In pictures: Breathtaking results of this weekend's 'supermoon'

Weekend's 'supermoon' in pictures

The moon appeared bigger and brighter at the weekend
Iraq crisis: How Saudi Arabia helped Isis take over the north of the country

How Saudi Arabia helped Isis take over northern Iraq

A speech by an ex-MI6 boss hints at a plan going back over a decade. In some areas, being Shia is akin to being a Jew in Nazi Germany, says Patrick Cockburn
The evolution of Andy Serkis: First Gollum, then King Kong - now the actor is swinging through the trees in Dawn of the Planet of the Apes

The evolution of Andy Serkis

First Gollum, then King Kong - now the actor is swinging through the trees in Dawn of the Planet of the Apes
You thought 'Benefits Street' was controversial: Follow-up documentary 'Immigrant Street' has got locals worried

You thought 'Benefits Street' was controversial...

Follow-up documentary 'Immigrant Street' has got locals worried
Refugee children from Central America let down by Washington's high ideals

Refugee children let down by Washington's high ideals

Democrats and Republicans refuse to set aside their differences to cope with the influx of desperate Central Americas, says Rupert Cornwell
Children's books are too white, says Laureate

Children's books are too white, says Laureate

Malorie Blackman appeals for a better ethnic mix of authors and characters and the illustrator Quentin Blake comes to the rescue
Blackest is the new black: Scientists have developed a material so dark that you can't see it...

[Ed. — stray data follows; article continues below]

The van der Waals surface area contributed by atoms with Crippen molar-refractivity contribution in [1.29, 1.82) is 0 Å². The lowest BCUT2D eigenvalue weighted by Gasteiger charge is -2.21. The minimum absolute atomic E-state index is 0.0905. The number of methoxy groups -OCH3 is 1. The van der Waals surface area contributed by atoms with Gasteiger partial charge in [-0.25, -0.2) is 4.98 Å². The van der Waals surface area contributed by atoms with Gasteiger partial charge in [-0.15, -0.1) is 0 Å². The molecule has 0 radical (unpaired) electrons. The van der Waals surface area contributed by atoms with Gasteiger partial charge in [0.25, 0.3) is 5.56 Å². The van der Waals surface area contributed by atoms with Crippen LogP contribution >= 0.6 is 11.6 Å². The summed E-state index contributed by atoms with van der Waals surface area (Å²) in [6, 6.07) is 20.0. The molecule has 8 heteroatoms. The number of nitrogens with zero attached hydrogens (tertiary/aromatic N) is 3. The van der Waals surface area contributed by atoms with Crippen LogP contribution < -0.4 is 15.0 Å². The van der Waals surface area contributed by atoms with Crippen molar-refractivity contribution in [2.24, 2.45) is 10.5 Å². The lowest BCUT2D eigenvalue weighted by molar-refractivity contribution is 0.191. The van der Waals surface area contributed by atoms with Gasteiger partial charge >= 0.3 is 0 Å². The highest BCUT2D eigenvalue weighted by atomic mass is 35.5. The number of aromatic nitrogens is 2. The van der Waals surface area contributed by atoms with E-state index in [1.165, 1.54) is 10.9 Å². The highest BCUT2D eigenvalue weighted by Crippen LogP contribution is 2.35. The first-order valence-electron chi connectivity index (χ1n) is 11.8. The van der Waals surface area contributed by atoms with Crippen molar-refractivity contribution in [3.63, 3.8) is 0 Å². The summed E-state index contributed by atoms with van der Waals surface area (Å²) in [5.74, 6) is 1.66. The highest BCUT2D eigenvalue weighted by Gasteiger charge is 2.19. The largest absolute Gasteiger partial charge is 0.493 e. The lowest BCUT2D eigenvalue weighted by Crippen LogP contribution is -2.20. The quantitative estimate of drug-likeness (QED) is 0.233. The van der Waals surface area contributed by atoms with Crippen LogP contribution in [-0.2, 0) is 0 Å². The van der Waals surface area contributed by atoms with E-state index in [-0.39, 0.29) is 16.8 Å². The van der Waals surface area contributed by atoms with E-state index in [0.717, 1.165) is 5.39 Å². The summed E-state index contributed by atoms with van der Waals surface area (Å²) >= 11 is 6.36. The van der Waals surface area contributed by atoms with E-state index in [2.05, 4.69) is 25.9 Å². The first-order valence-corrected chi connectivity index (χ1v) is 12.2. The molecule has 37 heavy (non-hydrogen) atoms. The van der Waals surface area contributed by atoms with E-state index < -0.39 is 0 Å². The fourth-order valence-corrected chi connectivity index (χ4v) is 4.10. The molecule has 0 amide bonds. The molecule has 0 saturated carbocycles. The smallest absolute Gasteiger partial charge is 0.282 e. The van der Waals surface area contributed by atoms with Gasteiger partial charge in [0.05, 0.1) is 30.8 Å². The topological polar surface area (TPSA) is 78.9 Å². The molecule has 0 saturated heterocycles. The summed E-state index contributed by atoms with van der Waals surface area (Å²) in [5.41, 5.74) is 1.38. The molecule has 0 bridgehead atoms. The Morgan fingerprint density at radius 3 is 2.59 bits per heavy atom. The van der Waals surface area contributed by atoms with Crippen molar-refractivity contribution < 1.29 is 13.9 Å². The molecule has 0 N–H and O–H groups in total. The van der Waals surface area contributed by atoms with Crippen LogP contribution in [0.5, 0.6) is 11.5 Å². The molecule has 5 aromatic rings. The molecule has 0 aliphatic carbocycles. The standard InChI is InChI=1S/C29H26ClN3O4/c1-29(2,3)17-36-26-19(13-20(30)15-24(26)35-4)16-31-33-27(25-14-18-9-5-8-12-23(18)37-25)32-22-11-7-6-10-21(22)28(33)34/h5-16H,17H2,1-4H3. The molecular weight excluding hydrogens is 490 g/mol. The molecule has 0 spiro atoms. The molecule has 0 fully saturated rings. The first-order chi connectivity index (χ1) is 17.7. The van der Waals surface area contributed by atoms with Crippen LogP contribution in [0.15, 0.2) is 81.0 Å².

Blackest is the new black

Scientists have developed a material so dark that you can't see it...
Matthew Barzun: America's diplomatic dude

Matthew Barzun: America's diplomatic dude

The US Ambassador to London holds 'jeans and beer' gigs at his official residence – it's all part of the job, he tells Chris Green
Meet the Quantified Selfers: From heart rates to happiness, there is little this fast-growing, self-tracking community won't monitor

Meet the 'Quantified Selfers'

From heart rates to happiness, there is little this fast-growing, self-tracking community won't monitor
Madani Younis: Five-star reviews are just the opening act for British theatre's first non-white artistic director

Five-star reviews are just the opening act for British theatre's first non-white artistic director

Madani Younis wants the neighbourhood to follow his work as closely as his audiences do
Mrs Brown and her boys: are they having a laugh?

Mrs Brown and her boys: are they having a laugh?

When it comes to national stereotyping, the Irish – among others – know it can pay to play up to outsiders' expectations, says DJ Taylor